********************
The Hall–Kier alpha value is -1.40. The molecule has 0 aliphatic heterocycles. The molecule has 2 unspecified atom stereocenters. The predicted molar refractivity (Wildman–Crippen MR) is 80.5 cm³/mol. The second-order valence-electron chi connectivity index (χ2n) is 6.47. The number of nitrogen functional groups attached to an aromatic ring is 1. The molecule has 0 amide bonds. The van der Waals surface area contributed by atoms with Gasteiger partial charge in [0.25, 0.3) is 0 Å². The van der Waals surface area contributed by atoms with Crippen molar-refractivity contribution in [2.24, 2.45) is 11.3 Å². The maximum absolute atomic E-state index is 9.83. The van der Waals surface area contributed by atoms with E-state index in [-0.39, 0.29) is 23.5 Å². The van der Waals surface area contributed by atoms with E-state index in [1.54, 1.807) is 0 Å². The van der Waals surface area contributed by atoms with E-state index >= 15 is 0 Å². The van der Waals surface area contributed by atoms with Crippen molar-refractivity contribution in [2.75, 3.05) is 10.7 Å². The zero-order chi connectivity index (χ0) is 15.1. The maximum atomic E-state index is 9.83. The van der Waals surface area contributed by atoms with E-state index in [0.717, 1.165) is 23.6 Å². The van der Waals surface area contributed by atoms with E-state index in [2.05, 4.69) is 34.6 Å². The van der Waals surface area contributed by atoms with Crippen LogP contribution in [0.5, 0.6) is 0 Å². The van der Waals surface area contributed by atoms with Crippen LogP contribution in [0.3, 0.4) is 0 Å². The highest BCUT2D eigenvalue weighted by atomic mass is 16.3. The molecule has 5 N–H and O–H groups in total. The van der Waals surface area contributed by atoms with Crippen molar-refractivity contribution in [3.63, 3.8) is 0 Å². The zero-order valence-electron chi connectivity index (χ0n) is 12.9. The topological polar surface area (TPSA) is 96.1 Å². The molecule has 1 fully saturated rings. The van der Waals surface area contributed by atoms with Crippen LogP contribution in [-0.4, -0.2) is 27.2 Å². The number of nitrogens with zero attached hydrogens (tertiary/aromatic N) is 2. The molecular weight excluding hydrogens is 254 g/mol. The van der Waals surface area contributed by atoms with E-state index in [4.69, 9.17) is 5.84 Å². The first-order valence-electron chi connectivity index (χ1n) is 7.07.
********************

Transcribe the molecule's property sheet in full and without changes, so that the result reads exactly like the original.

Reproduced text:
The Hall–Kier alpha value is -1.40. The molecule has 0 aliphatic heterocycles. The molecule has 2 unspecified atom stereocenters. The predicted molar refractivity (Wildman–Crippen MR) is 80.5 cm³/mol. The second-order valence-electron chi connectivity index (χ2n) is 6.47. The number of nitrogen functional groups attached to an aromatic ring is 1. The molecule has 0 amide bonds. The van der Waals surface area contributed by atoms with Gasteiger partial charge in [0.25, 0.3) is 0 Å². The van der Waals surface area contributed by atoms with Crippen molar-refractivity contribution in [2.24, 2.45) is 11.3 Å². The maximum absolute atomic E-state index is 9.83. The van der Waals surface area contributed by atoms with E-state index in [-0.39, 0.29) is 23.5 Å². The van der Waals surface area contributed by atoms with E-state index in [1.54, 1.807) is 0 Å². The van der Waals surface area contributed by atoms with E-state index >= 15 is 0 Å². The van der Waals surface area contributed by atoms with Crippen molar-refractivity contribution in [2.75, 3.05) is 10.7 Å². The zero-order chi connectivity index (χ0) is 15.1. The maximum atomic E-state index is 9.83. The van der Waals surface area contributed by atoms with E-state index in [0.717, 1.165) is 23.6 Å². The van der Waals surface area contributed by atoms with E-state index in [2.05, 4.69) is 34.6 Å². The van der Waals surface area contributed by atoms with Crippen LogP contribution in [0.5, 0.6) is 0 Å². The van der Waals surface area contributed by atoms with Crippen LogP contribution in [0.3, 0.4) is 0 Å². The highest BCUT2D eigenvalue weighted by atomic mass is 16.3. The molecule has 5 N–H and O–H groups in total. The van der Waals surface area contributed by atoms with Crippen molar-refractivity contribution in [3.63, 3.8) is 0 Å². The zero-order valence-electron chi connectivity index (χ0n) is 12.9. The topological polar surface area (TPSA) is 96.1 Å². The molecule has 1 fully saturated rings. The van der Waals surface area contributed by atoms with Crippen LogP contribution in [-0.4, -0.2) is 27.2 Å². The number of nitrogens with zero attached hydrogens (tertiary/aromatic N) is 2. The molecular weight excluding hydrogens is 254 g/mol. The van der Waals surface area contributed by atoms with E-state index in [4.69, 9.17) is 5.84 Å². The first-order valence-electron chi connectivity index (χ1n) is 7.07.